The most memorable aspect of this move, however, has to be the headline that appeared on June 18 - "Aaj ratri egarotay, Pradhan Mantri deshey barota bajaben"!
Mini-posters and small graffiti created by one Mr KC Paul are seen in several parts of central Calcutta.
Mr Paul claims "the sun goes around the earth once a year".
I remember reading an interview of his some 20 years back, where he explained how the thought first came to him when he was a paratrooper and saw the earth remain steady while the sun moved around. He also has detailed calculations to prove his theory. He is obviously not the only one to propound this notion but unfortunately, all his supporters died some 300 years back. He soldiers on nevertheless.
And for people seeking a clarification (or maybe, even a healthy debate) are welcome to call him at 9332372027, which he lists in his graffiti.
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Apparently, the title which is shared by the maximum number of Indian films is Laila Majnu. Followed by Tarzan and variations thereof. In an old mail I got, I have 19 names, including the following - Tarzan ki Beti, Tarzan aur Jaadui Chiraag, Tarzan aur King Kong, Tarzan comes to Delhi, Tarzan 303, Tarzan Mera Saathi (right after Haathi Mera Saathi), Tarzan aur Cobra, Tarzan aur Nobra. Oops, not the last one.
And of course, there is plain and simple Tarzan - of Hemant Birje fame.
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On Mehrauli-Gurgaon road after you cross the Delhi border, there are a couple of old bookshops. For people who are too lazy to go to Dariyaganj, this is an acceptable option.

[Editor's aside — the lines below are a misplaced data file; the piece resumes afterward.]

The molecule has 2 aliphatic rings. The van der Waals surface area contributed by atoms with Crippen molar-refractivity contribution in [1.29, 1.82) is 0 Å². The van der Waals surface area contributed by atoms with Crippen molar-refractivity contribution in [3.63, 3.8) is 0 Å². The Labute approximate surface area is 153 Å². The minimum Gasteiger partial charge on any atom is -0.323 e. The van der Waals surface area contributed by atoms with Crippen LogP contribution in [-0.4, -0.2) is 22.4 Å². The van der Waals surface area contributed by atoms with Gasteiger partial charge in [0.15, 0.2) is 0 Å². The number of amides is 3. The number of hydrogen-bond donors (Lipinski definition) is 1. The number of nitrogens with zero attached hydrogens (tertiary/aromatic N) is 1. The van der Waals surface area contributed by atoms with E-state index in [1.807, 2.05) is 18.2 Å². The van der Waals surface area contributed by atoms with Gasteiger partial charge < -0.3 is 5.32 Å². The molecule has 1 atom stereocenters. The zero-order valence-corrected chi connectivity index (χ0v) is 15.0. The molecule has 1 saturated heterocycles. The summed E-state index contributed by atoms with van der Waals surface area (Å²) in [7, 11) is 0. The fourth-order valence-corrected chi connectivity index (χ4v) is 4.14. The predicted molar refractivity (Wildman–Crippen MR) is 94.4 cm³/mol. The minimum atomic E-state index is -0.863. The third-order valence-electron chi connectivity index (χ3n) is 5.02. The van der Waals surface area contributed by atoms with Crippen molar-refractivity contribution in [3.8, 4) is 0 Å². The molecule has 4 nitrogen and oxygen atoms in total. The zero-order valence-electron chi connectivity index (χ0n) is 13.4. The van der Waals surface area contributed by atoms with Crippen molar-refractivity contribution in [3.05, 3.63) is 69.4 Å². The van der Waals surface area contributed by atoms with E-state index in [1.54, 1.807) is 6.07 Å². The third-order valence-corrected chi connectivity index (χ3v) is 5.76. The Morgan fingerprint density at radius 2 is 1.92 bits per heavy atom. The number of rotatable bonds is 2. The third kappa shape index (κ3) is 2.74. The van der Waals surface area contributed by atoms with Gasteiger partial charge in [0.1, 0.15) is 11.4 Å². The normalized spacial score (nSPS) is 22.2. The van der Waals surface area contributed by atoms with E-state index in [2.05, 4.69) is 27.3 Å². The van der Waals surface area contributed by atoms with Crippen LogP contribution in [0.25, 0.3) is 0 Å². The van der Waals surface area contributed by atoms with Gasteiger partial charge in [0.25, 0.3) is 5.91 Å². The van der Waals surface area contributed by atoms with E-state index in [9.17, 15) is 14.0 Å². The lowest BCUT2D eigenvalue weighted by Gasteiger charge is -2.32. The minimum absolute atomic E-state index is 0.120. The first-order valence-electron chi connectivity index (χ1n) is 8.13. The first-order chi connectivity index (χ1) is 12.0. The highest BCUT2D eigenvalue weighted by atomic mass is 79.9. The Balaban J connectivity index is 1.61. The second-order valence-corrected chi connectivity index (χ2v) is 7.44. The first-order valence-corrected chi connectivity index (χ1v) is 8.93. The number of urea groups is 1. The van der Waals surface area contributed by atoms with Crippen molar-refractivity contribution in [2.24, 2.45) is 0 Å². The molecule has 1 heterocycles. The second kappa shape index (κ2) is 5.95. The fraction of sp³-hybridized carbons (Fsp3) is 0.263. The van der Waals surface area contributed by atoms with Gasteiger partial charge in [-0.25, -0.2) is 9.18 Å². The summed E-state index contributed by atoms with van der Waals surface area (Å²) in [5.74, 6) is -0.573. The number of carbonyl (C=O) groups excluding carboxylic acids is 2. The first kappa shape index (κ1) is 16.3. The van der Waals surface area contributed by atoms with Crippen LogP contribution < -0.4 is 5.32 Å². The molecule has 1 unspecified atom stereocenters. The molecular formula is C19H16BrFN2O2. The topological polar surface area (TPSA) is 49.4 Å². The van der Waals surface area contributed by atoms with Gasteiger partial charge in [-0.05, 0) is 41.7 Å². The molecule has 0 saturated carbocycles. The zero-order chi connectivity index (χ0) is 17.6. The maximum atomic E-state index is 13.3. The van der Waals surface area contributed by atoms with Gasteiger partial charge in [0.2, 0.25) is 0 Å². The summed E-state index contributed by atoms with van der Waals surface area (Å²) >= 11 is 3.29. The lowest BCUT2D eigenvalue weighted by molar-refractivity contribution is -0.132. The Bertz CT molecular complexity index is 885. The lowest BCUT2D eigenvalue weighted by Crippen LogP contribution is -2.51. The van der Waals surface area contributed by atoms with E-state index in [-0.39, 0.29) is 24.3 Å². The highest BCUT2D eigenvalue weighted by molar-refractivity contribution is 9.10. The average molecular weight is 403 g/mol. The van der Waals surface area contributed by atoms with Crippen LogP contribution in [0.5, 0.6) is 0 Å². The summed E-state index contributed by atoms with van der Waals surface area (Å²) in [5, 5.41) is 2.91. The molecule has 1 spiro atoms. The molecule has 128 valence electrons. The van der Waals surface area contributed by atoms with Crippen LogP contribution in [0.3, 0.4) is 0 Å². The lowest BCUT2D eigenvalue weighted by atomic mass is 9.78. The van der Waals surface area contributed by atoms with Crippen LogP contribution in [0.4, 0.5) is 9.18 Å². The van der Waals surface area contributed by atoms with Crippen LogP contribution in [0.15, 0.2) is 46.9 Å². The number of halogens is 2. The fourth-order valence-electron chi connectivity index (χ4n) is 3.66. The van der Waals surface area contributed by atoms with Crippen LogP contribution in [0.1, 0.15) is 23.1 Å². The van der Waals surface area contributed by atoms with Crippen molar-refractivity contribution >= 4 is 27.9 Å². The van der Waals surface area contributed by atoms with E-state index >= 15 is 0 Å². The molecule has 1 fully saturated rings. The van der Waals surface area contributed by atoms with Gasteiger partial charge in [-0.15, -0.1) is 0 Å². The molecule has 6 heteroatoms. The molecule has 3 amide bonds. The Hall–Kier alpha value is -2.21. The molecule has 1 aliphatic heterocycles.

The first time I went there - without expecting to find anything really - I chanced upon a copy of The History of Indian Cricket by Mihir Bose. A cover price of Rs 995 and in a relatively decent condition (except for a fold in the middle of the cover), I asked how much they wanted for it. My wife turned around to see that I was in the car within the next one minute. When they said "100 bucks", I did not risk hanging around the shop and letting them change their mind!
This time, I picked up Zounds! A Browser's Dictionary of Interjections (one of three books for Rs 100). A long time back, I remember reading in a Tintin comic (The Calculus Affair) about a guy saying "Geronimo!" before zooming off in his car and wondered why.
Now I know... Geronimo was an American-Indian Chief, who was the bete noire of the US Army. Once, he escaped the US cavalry by jumping off a cliff while on his horse. And he screamed out his name in an act of insolence! As his legend grew, this scream became popular among all who try to become airborne!
The full name of the guy who said it in the Tintin comic was Arturro Benedetto Giovanni Giuseppe Pietro Archangelo Alfredo Cartofoli da Milano. But that's a story for another day!